Monday, September 29, 2008

John Scalzi "Old Man's War": book review

People in the FACT reading group had said "Old Man's War" is like Heinlein with serial numbers filed off. I have read some Heinlein, but perhaps the wrong novels, because I found no similarity between Scalzi and Heinlein. If anything, I like Scalzi better because he writes characters that feel real, not walking puppets playing roles pre-assigned to them by the author. I guess the similarities must lie in the military theme? I haven't read "Starship Troopers", but I bet it's not as funny as "Old Man's War". And the latter does not have a political agenda, unlike anything I would expect from Heinlein. Scalzi's dry wit shines from the very opening scene in the military recruiter's office, and it immediately inspired me to get to know the protagonist better. John Perry is a 70-something man who enrolled in the military to fight a war in the Colonies. He knows very well that once he leaves Earth, he'll never be able to come back, nor to send a message to his loved ones. For all purposes, military recruits are considered dead by the Earth society. More than that, nobody on Earth has any idea what the Colony worlds are like. At best, they suspect there are alien races and unimaginably advanced technologies. The only reason huge numbers of 70-somethings venture into the complete unknown is because they are convinced the technology of the Colonies will give them new bodies and significantly extend their life span. They figure it has to be true because an ordinary 70-year-old is not too fit to be a warrior.

The beginning of the novel does a good job of drawing you in. I was hooked at the point where the John and his friends reasoned out, from hints and glimpses and inconsistencies, that the world in the Colonies must be stranger than they imagine. At that realization I was rearing to go along for a ride with the protagonist.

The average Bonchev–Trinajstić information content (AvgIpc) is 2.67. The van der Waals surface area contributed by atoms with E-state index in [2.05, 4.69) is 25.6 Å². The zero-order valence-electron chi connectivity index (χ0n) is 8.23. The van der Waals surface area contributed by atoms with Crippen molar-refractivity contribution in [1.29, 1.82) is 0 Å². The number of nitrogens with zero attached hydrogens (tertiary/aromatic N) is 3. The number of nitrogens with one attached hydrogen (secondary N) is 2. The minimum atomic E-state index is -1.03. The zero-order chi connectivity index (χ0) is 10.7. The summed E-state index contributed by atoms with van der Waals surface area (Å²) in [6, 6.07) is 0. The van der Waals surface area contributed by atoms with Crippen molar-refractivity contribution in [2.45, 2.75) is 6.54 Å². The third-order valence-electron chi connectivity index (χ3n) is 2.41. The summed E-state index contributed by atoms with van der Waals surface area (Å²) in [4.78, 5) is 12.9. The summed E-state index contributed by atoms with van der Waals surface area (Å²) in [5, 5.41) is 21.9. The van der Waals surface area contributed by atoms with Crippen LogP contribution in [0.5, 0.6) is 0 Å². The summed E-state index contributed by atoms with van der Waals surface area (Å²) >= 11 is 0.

The world out there turns out be strange, but unfortunately not in very interesting or profound ways. Sure, the rejuvenating treatment the new recruits undergo is quite shocking, but perhaps it would have been less so if they had read more science fiction ;-) It's not entirely original. Other than that, the strangeness of the Colonies comes mostly from all sorts of bizarre alien species living out there. The middle third of the book describes John's romp through all those alien worlds and species. Obviously he goes there not as a tourist but a soldier, and his exposure to alien cultures consists mostly of blowing them up. By his nature he's not very happy to do that, or to see his friends getting killed. But this inner dissonance does not do very much to advance the story. It still feels like some kind of Gulliver's travels-kind of tour of the bizarre, only without the satire. At that point the story stagnated and I wasn't very sure if it will take off again.

Towards the end the story regains its momentum when John meets Jane Sagan and forms an unusual, tension-fraught relationship with her. An interesting aspect to Jane's character is that despite being physically an adult, she, like other Special Forces members, is technically only 6 years old (she was born in an adult body). Thus, some of her emotional responses are like a 6-year-old's. I have to say I found it a bit illogical that individuals with emotional maturity of children would be trained to have the lethal superpowers, such as Special Forces members. Still, it's an interesting point to ponder. Another thing about the warriors of the Ghost Brigades that rang fake to me was that they secrectly longed for birth families they never had and fantasized about what their childhoods might have been like. They felt inferior for not having grown up the ordinary way. I did not find that believable. To be curious about what it's like to grow up in a family -- sure; but to feel inadequate for having missed that -- hardly. It reminded me of many classic SF stories where robots, despite being smarter and more capable than humans, wanted nothing more than to actually be human. Because you know, being human is by default superior to any mode of existence. Jane's predicament seemed similarly disingenuous.

Regardless, "Old Man's War" is a fun read, if you don't expect much depth from it.

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